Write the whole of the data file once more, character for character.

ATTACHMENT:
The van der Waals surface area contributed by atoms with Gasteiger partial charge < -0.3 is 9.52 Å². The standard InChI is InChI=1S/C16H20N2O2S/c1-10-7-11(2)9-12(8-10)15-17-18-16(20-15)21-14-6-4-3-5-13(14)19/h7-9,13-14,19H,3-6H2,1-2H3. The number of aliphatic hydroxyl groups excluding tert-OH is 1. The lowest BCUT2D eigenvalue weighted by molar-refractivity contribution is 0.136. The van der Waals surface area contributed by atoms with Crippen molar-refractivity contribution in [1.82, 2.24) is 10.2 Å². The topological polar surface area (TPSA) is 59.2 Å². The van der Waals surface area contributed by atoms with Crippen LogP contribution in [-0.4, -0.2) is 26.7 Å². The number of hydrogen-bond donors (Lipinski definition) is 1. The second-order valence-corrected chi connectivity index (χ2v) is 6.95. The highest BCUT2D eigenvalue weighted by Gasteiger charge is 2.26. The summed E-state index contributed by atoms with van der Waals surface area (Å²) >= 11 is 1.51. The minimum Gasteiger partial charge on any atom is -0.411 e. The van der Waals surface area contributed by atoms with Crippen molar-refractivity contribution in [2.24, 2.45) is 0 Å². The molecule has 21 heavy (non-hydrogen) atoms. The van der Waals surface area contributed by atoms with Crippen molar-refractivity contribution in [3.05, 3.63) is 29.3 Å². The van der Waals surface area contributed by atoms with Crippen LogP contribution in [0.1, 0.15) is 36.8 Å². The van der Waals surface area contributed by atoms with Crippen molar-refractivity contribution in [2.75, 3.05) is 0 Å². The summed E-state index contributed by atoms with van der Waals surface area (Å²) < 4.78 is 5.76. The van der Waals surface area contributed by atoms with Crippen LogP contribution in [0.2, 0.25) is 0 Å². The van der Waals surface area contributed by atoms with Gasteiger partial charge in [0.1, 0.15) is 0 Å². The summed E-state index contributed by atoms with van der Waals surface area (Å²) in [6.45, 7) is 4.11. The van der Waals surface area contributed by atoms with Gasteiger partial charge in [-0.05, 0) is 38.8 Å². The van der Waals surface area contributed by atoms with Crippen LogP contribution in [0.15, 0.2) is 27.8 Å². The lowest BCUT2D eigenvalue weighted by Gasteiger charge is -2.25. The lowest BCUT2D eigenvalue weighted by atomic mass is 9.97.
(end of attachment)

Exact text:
The van der Waals surface area contributed by atoms with Gasteiger partial charge < -0.3 is 9.52 Å². The standard InChI is InChI=1S/C16H20N2O2S/c1-10-7-11(2)9-12(8-10)15-17-18-16(20-15)21-14-6-4-3-5-13(14)19/h7-9,13-14,19H,3-6H2,1-2H3. The number of aliphatic hydroxyl groups excluding tert-OH is 1. The lowest BCUT2D eigenvalue weighted by molar-refractivity contribution is 0.136. The van der Waals surface area contributed by atoms with Crippen molar-refractivity contribution in [1.82, 2.24) is 10.2 Å². The topological polar surface area (TPSA) is 59.2 Å². The van der Waals surface area contributed by atoms with Crippen LogP contribution in [-0.4, -0.2) is 26.7 Å². The number of hydrogen-bond donors (Lipinski definition) is 1. The second-order valence-corrected chi connectivity index (χ2v) is 6.95. The highest BCUT2D eigenvalue weighted by Gasteiger charge is 2.26. The summed E-state index contributed by atoms with van der Waals surface area (Å²) >= 11 is 1.51. The minimum Gasteiger partial charge on any atom is -0.411 e. The van der Waals surface area contributed by atoms with Crippen molar-refractivity contribution in [2.24, 2.45) is 0 Å². The molecule has 21 heavy (non-hydrogen) atoms. The van der Waals surface area contributed by atoms with Crippen molar-refractivity contribution in [3.05, 3.63) is 29.3 Å². The van der Waals surface area contributed by atoms with Crippen LogP contribution in [0.1, 0.15) is 36.8 Å². The van der Waals surface area contributed by atoms with Crippen molar-refractivity contribution in [2.75, 3.05) is 0 Å². The summed E-state index contributed by atoms with van der Waals surface area (Å²) < 4.78 is 5.76. The van der Waals surface area contributed by atoms with Crippen LogP contribution in [0.2, 0.25) is 0 Å². The van der Waals surface area contributed by atoms with Gasteiger partial charge in [0.1, 0.15) is 0 Å². The summed E-state index contributed by atoms with van der Waals surface area (Å²) in [6.45, 7) is 4.11. The van der Waals surface area contributed by atoms with Gasteiger partial charge in [-0.05, 0) is 38.8 Å². The van der Waals surface area contributed by atoms with Crippen LogP contribution in [0.15, 0.2) is 27.8 Å². The lowest BCUT2D eigenvalue weighted by Gasteiger charge is -2.25. The lowest BCUT2D eigenvalue weighted by atomic mass is 9.97.